I noticed the picture of the mayor on T-shirts, number plates and is the Head of the staff working in the Rural Health Unit (RHU). It was explained to me that people with TB would often go to the mayor before coming to the RHU and it became obvious that this was controversial. Some thought it rather undeserving that the mayor be considered Head of the hospital, whereas, others were grateful for the money and support he offers. I was told that the succession of mayors runs as a dynasty, despite there being a vote, the previous mayor was the wife of the current and the next will likely be their son. The previous mayor, controversially, created a job towards the end of her term which only she was qualified to hold, allowing her to remain influential in local politics. Feelings towards the mayor and his family were mixed but everyone seemed to have an opinion. On the other hand, I do not know who my local mayor is! Part of that reason is that I feel I am able to trust that whoever is voted in will be fair. This did not seem to be the case here and some nurses told me stories of how the relationship with the staff at the hospital and the mayor can affect how funding is allocated.
I noticed that religion is not only found within the home and church but is influential all around the barangay (village). The RHU looked as though it was decorated for Christmas, despite it being July and by no coincidence, St Michael’s church is found next door. I was told that the families of patients often go to St. Michael’s church to pray whilst visiting and it is not uncommon that their faith in God is thought to have healed their loved ones, rather than medicine. Religion brings these small communities together and the stories of miracles, prayer and hope were inspiring to hear. Traditional rituals and festivals are celebrated together and I was kindly invited to a fiesta in a neighbouring barangay whilst some of my friends attended a pageant show being held at another to raise money for the church. There was a warm, welcoming feeling of being part of a community.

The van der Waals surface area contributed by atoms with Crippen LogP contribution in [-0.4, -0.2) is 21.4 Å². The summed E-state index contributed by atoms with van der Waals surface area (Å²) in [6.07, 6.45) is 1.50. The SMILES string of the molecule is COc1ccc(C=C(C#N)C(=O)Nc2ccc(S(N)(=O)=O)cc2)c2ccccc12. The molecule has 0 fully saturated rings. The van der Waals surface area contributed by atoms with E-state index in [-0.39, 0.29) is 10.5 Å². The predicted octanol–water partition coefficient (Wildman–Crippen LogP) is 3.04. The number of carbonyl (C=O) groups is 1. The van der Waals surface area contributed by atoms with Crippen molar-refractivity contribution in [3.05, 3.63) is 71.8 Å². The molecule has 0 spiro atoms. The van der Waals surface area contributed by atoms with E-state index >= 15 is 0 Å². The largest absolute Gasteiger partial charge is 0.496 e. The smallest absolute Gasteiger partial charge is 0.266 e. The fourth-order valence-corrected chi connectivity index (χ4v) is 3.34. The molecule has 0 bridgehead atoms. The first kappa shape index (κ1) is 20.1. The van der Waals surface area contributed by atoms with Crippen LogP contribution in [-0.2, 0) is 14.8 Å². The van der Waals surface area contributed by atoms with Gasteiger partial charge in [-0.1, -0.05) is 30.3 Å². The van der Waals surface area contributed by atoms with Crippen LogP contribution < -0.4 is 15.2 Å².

There are two main pastimes within the Philippines: basketball and karaoke. A basketball court is common to every barangay (village) and there is almost always a group of men on or around the court. Furthermore, whilst walking aroundElvis or Madonna can often be heard being sung extremely loudly! Our neighbour hosted a karaoke party during my first weekend– I thought that this might be for a child’s birthday but it is enjoyed more so by adults! I was invited to a karaoke bar for dinner; I was originally shy and hesitant to join in but the enthusiasm of the locals encouraged me to have a go. By the end of the night I was hogging the microphone and did not want to leave. Everyone I met was so open, social and confident. It did not matter if you could sing or were good at basketball, as long as you were having fun.
Basketball courts are social areas and are found in every barangay
The places I visited were so lively, yet relaxed and there appeared to always be something to do despite there being so few facilities which I attributed to the collectiveness within the barangay, which is unlike any I have witnessed. I think that life in Northern Samar is best summed up by Jane Austen: ‘where people are really attached, poverty itself is wealth’ (in Northanger Abbey). I believe that I have witnessed this during my visit and have made friends with some of the most hospitable and kindest people.